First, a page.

World piles pressure on Ivory Coast's defiant Gbagbo

The United Nations mission in Ivory Coast accused the defiant leader's men of involvement in killings and rights abuses against Ivorians and demanded he stop harassing foreign envoys and UN peacekeepers in Abidjan.

In New York, the UN Security Council warned that Gbagbo's camp could face new sanctions, and opened the way for the 10,000-strong UNOCI peacekeeping force to be reinforced -- dismissing the regime's demand that it leave.

The White House repeated its call for Gbagbo to step down, and in Brussels the European Union took its first concrete steps, imposing visa bans on the 65-year-old, his powerful wife Simone and 17 members of his inner circle.

"The election was clear, its result was clear, and it's time for him to go," White House spokesman Robert Gibbs said, referring to Ivory Coast's November 28 election, which both Gbagbo and Ouattara claim to have won.

The West African regional bloc ECOWAS, which has suspended Ivory Coast, said it was surprised and disappointed at Gbagbo's ordering the UN out and urged him "to yield power with dignity without further delay."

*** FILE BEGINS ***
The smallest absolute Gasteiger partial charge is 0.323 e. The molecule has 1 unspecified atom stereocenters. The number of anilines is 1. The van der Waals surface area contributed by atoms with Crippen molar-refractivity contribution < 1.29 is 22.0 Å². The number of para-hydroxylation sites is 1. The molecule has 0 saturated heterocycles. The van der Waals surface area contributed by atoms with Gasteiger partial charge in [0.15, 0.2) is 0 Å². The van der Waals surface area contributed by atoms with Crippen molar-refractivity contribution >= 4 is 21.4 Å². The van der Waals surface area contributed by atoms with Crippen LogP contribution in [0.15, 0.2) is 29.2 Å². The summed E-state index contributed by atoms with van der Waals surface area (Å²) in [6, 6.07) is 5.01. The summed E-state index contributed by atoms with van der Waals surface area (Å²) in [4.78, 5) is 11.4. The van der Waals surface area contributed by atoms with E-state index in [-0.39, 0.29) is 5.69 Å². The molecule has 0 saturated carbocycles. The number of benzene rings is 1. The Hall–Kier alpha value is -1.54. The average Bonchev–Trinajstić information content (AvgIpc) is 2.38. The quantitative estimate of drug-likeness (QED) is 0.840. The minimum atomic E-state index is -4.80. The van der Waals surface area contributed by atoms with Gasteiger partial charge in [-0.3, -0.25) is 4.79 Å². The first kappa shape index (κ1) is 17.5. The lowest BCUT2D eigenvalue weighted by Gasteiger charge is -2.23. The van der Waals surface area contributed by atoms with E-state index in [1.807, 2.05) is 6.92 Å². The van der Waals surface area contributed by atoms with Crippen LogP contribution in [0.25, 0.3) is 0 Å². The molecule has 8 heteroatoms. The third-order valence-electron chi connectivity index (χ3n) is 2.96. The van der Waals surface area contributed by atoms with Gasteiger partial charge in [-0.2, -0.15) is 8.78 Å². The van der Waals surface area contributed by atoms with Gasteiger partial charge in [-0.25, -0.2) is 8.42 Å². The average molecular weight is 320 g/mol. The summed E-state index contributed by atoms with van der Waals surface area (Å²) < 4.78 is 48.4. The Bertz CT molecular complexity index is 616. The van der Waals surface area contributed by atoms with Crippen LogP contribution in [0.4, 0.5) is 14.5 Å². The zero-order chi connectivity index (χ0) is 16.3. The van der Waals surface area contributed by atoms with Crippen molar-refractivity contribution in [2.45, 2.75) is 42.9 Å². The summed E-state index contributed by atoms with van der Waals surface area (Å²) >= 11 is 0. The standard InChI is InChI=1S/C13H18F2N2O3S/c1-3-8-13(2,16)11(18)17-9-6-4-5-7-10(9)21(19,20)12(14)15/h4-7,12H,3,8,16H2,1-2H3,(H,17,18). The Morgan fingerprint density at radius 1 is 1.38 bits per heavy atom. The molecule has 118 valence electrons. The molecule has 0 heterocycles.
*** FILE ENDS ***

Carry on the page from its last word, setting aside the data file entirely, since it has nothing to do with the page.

Gbagbo has refused to cede power to his rival Ouattara, who was recognised by the entire international community as the winner of last month's vote, and deadly violence has erupted in the streets of Abidjan.

The United Nations has rejected Gbagbo's order to withdraw its UNOCI peacekeeping force, and its chief human rights official accuses security forces of involvement in dozens of alleged kidnappings and murders.

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